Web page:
A Glock .45 is not a banknote. But for those in the deepest thralls of opioid addiction, it might as well be hard currency.
Addiction is what moves a gun from a family collection in the suburbs to places like Pittsburgh, where illegal guns drive violence.
“It breaks my heart sometimes,” says Louis Weiers, a resident agent in charge for the Bureau of Alcohol, Tobacco, Firearms and Explosives [ATF] in the Pittsburgh field office.
The agency doesn’t specifically track how many firearm cases are linked to drugs, but with an opioid epidemic wreaking havoc in Western Pennsylvania, federal and local law enforcement see an ongoing problem of drug users giving firepower to dealers.
If you’re addicted, trading guns for drugs means you’ll avoid crippling withdrawal for lack of heroin or opioid painkillers. If you’re a dealer, a trade means you’ll be armed, even if a prior conviction bans you from buying a gun yourself.
So what seems like an innocuous swap puts illegal guns on the street.
“People who are addicted of course have a very strong motivation to avoid getting sick,” explained Steve Kaufman, chief of the Criminal Division in the U.S. Attorney’s Office for the Western District of Pennsylvania.
A swap might involve a stolen gun or two. Sometimes it’s a larger scheme.
In 2014, a Beaver County man aided by an accomplice stole 53 handguns over six months from his family’s store, John Brown’s Armory. The guns, worth more than $15,000, were traded for heroin at an Aliquippa housing project. One gun later showed up on Pittsburgh’s North Side, the U.S. attorney’s office said.
“All the neighborhoods where you see a high level of drug trafficking, unfortunately that’s where the guns are going,” said Kaufman, speaking generally about the flow of guns.
But theft is just one problem. As the only federal agency authorized to run gun traces, much of the ATF’s work involves uncovering the origin stories of each of the 9,000 firearms recovered and traced yearly in Pennsylvania. Maybe the gun was lost or stolen, or illegally bought in a straw purchase, or else legally bought and eventually used for a crime.
Tracking is not streamlined.
Federal law prohibits the ATF from keeping any database of gun owners. No magic crime-fighting computer exists that can spit out the name of a big-time weapons trafficker and all the guns they’ve acquired.
Rather, traces typically involve a series of phone calls — and many times a slog through a labyrinth of paper files — at the agency’s National Tracing Center in Martinsburg, West Virginia.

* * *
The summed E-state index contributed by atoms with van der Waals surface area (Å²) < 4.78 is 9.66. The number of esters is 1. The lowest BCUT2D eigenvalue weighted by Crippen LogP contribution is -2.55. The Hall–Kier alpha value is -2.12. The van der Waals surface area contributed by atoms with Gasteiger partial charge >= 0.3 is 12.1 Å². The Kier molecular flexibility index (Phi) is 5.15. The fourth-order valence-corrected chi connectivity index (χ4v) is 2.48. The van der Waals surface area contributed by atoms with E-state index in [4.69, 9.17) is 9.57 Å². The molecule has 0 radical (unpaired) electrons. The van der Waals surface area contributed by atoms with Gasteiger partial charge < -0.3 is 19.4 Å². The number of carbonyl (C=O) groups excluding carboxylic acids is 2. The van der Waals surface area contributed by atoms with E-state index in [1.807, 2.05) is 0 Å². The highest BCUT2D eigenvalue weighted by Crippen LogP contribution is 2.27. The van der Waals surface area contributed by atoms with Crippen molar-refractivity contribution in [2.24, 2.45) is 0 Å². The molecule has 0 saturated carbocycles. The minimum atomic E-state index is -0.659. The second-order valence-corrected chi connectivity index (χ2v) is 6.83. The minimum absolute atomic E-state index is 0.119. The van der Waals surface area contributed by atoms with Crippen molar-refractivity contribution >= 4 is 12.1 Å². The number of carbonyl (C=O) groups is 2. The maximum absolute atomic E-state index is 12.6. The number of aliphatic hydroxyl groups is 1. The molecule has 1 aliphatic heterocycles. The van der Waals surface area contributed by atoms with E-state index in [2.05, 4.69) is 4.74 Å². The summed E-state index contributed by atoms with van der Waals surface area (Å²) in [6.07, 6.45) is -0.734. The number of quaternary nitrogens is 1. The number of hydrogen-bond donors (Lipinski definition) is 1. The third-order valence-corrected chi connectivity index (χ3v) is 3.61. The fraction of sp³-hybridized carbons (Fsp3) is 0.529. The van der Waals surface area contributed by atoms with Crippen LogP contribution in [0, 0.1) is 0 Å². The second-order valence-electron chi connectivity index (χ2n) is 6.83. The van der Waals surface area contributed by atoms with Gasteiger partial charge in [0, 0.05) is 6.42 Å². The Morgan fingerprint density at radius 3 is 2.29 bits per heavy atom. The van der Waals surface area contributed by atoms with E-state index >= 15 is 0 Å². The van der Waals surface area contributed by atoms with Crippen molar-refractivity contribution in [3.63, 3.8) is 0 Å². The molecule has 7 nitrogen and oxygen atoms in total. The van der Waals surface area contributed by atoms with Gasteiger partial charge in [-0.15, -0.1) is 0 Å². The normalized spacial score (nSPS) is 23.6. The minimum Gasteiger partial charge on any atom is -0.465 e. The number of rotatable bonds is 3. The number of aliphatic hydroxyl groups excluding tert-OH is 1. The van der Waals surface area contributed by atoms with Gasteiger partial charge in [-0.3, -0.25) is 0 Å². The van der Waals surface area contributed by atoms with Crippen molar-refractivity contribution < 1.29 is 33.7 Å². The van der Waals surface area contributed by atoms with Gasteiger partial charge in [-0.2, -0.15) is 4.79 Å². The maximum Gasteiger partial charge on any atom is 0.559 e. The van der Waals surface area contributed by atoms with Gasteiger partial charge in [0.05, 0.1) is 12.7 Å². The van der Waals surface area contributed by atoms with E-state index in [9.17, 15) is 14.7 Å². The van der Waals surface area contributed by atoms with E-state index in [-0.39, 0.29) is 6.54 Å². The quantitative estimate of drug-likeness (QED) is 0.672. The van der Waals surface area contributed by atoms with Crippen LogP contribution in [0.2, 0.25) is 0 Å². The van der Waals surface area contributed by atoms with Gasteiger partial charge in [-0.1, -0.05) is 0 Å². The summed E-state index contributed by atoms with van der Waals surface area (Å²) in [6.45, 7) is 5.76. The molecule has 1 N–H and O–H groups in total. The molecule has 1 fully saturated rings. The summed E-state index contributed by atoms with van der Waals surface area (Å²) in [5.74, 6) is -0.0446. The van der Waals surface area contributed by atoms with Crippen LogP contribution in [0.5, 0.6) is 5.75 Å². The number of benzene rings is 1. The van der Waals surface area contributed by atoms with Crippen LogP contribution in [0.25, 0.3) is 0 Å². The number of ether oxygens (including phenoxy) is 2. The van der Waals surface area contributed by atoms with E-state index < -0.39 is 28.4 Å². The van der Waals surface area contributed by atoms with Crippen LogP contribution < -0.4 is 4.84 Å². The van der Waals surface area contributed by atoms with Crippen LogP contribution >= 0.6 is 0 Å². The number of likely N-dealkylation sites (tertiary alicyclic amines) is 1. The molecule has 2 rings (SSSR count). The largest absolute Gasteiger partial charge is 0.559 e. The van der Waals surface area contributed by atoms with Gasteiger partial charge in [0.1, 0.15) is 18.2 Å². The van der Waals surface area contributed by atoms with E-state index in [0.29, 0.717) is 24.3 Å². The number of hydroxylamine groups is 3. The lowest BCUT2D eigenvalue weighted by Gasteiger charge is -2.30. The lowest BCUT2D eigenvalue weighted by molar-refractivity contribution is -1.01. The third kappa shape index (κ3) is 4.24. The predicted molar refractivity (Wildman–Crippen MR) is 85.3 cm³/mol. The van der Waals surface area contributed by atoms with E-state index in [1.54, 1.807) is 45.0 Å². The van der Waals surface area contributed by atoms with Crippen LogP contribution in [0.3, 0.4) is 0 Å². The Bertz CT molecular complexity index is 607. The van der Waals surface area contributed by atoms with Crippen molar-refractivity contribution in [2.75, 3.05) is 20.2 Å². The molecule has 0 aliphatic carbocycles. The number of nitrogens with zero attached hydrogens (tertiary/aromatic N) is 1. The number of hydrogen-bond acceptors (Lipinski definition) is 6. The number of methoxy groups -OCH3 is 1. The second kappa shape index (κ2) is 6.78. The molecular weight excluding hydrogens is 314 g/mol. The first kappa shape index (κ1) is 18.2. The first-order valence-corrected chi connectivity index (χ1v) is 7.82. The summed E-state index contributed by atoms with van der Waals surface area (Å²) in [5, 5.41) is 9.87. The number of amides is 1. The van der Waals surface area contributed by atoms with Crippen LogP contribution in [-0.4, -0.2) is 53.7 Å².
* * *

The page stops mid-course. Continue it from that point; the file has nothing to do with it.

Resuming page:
Weiers, a 26-year agency veteran who’s built a bit like a linebacker in a black suit, illustrates the process like John Madden doing play-by-play at a white board.
To start, local police type in a serial number and other basic info into the ATF’s eTrace portal. That info shoots to Martinsburg, where the agency’s tracers start making calls.
First, it’s a call to Glock or some other manufacturer, who will tell the tracer where the gun first went after leaving the factory.
Say it goes to a wholesaler: Then the ATF calls that wholesaler and asks where the gun went next.
Say it’s a gun shop: Then the ATF calls the shop – if it still exists – and asks who bought the gun.
With a customer’s name finally known, agents in collaboration with other law enforcement try to uncover how the gun moved from what seemed like a legal sale to the crime scene.
One common scheme is the straw purchase. “Lying and buying,” to use a law enforcement rhyme.
If you have a clean record, you’ll have no problem clearing a background check at a gun shop, and the seller may see no reason to turn you away (though carrying a gun while addicted to illegal drugs actually is a federal crime).
Buying a gun for a dealer might seem like a petty sin, but it’s far more serious if a non-violent buyer is arming a shooter.
“It’s a doggone shame,” Weiers said of the influence of addiction, which seems to spread through all levels of society.
If demand falls, Kaufman said, gun thefts and illegal swaps would fall, too.
But in Western Pennsylvania, where even deadlier opioids are moving in, and with more than 600 overdose deaths reported last year in Allegheny, Beaver, Fayette and Westmoreland counties, there’s little sign that the grip of addiction is lagging.
Weiers describes gun trafficking like throwing leaves in a stream. They disperse all over, and you’re constantly chasing them.
What difference does it make to catch one and take a single gun off the street? Maybe that saves a life. Maybe not.
For the ATF, the end goal is to get trigger pullers locked up and hold their enablers accountable. That’s an endless grind, and Weiers compares the job to an old saying.
“How do you eat an elephant?” he said. “One bite at a time. That’s what we do here.”
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